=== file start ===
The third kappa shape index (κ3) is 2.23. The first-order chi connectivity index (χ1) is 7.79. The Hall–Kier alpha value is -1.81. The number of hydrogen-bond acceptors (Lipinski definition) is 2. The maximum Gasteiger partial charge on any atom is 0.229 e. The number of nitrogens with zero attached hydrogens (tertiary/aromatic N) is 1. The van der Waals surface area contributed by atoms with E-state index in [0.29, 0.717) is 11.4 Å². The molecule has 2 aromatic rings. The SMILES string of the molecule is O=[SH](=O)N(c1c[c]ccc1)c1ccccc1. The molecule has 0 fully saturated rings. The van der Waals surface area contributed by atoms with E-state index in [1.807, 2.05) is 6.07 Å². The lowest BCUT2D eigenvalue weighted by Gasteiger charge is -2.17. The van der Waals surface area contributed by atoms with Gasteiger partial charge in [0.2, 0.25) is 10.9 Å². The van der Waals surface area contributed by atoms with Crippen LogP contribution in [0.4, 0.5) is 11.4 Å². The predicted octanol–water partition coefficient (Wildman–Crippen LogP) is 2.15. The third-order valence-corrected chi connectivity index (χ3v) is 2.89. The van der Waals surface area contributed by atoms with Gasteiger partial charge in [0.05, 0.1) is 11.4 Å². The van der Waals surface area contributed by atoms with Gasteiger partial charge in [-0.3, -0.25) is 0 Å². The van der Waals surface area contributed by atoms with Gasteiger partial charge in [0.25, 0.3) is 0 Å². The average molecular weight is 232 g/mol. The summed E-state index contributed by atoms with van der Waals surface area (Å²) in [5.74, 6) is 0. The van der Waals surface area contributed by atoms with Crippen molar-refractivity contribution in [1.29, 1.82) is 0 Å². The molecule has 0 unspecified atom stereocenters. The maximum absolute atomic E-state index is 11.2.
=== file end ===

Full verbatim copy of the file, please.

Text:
The third kappa shape index (κ3) is 2.23. The first-order chi connectivity index (χ1) is 7.79. The Hall–Kier alpha value is -1.81. The number of hydrogen-bond acceptors (Lipinski definition) is 2. The maximum Gasteiger partial charge on any atom is 0.229 e. The number of nitrogens with zero attached hydrogens (tertiary/aromatic N) is 1. The van der Waals surface area contributed by atoms with E-state index in [0.29, 0.717) is 11.4 Å². The molecule has 2 aromatic rings. The SMILES string of the molecule is O=[SH](=O)N(c1c[c]ccc1)c1ccccc1. The molecule has 0 fully saturated rings. The van der Waals surface area contributed by atoms with E-state index in [1.807, 2.05) is 6.07 Å². The lowest BCUT2D eigenvalue weighted by Gasteiger charge is -2.17. The van der Waals surface area contributed by atoms with Gasteiger partial charge in [0.2, 0.25) is 10.9 Å². The van der Waals surface area contributed by atoms with Crippen LogP contribution in [0.4, 0.5) is 11.4 Å². The predicted octanol–water partition coefficient (Wildman–Crippen LogP) is 2.15. The third-order valence-corrected chi connectivity index (χ3v) is 2.89. The van der Waals surface area contributed by atoms with Gasteiger partial charge in [0.05, 0.1) is 11.4 Å². The van der Waals surface area contributed by atoms with Gasteiger partial charge in [-0.3, -0.25) is 0 Å². The van der Waals surface area contributed by atoms with Gasteiger partial charge in [0.25, 0.3) is 0 Å². The average molecular weight is 232 g/mol. The summed E-state index contributed by atoms with van der Waals surface area (Å²) in [5.74, 6) is 0. The van der Waals surface area contributed by atoms with Crippen molar-refractivity contribution in [1.29, 1.82) is 0 Å². The molecule has 0 unspecified atom stereocenters. The maximum absolute atomic E-state index is 11.2.